As shown above and elsewhere, quick action from governments coupled with credible, regular information is critical in dealing with emergencies such as COVID-19. As a critical actor in providing such information to rural areas, EAS can do several things globally to help mitigate the economic and health impacts of COVID-19. FAO gives some guidance on this, including raising awareness about COVID-19, advising local producers in dealing with value chain disruptions, and facilitating gender-sensitive social support.

EAS can offer support during uncertainty and sudden changes that come with the pandemic, and strategies to bounce back from shocks and enhance resilience. Some markets, such as fruits or vegetables, may disappear when flights are reduced or food export bans are enacted. Extension agents can help farmers to come up with “Plan B” (or even “C” and “D”)––as was the case in Kenya, where horticulture farmers switched to varieties in demand from local rather than international markets.

What happens after the COVID-19 crisis passes? Given the likelihood of future disease outbreaks, we must build more robust and effective extension programs that continue to function seamlessly in a crisis––helping with disease management efforts while continuing to support agricultural operations and averting food insecurity.

COVID-19 and Agriculture: Resources and Recommendations

Updated 16th June 2020.

Digital Green has been closely following the effects of COVID-19 on farmer livelihoods and resilience, food security, agricultural market systems in order to adapt digital extension approaches to best support beneficiaries under these unprecedented circumstances. While this pandemic presents many challenges, it also creates an opportunity for digital extension to continue to serve farmers and be adapted to support public health responses and new agricultural needs that arise. Digital Green staff have been in close communication with stakeholders on the ground to understand their concerns and adapt digital technologies to their current needs under COVID-19. Furthermore, Digital Green’s Feed the Future Developing Local Extension Capacity (DLEC) project organized a webinar on extension and advisory services’ role in crises and emergencies, including COVID-19. Digital Green blogs are showcasing specific actions that Digital Green has already taken to support beneficiaries during COVID-19.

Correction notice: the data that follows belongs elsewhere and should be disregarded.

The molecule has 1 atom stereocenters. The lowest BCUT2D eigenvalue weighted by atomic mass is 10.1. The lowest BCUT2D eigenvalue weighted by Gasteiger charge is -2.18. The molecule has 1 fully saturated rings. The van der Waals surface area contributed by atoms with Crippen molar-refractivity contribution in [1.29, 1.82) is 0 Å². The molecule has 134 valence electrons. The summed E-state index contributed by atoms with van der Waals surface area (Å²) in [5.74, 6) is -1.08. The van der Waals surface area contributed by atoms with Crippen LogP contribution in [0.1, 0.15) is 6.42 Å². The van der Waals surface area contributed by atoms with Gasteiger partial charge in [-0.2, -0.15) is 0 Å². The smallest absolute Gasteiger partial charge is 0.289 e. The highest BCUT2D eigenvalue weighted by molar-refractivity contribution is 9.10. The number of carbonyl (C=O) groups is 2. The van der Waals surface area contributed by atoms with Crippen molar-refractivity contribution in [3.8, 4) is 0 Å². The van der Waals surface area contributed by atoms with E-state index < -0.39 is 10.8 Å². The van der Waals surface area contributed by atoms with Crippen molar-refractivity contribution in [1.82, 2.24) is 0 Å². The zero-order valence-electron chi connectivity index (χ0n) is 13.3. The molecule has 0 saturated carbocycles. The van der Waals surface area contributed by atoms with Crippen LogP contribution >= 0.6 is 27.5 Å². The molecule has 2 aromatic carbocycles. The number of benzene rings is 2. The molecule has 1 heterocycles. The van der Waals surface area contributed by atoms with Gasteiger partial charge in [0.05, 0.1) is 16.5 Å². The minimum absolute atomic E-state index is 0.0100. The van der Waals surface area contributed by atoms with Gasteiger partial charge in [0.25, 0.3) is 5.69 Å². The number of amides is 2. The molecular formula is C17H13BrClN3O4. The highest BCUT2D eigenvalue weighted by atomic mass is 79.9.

Below we have listed a compendium of resources addressing agricultural challenges surging under this pandemic and responses from various actors.

Impact on Food Security

Many of Digital Green’s partners and collaborators are at the forefront of the analysis regarding COVID-19 and its effects on agriculture and food security.  The International Food Policy Research Institute (IFPRI) has been curating resources covering COVID-19. IFPRI suggests that the impact of COVID-19 in the agriculture sector will be felt unevenly; farm operations may be spared the worst, but small and medium-sized enterprises in urban areas will likely face considerable problems. They recommend addressing food security impacts stemming from reduced incomes or unemployment.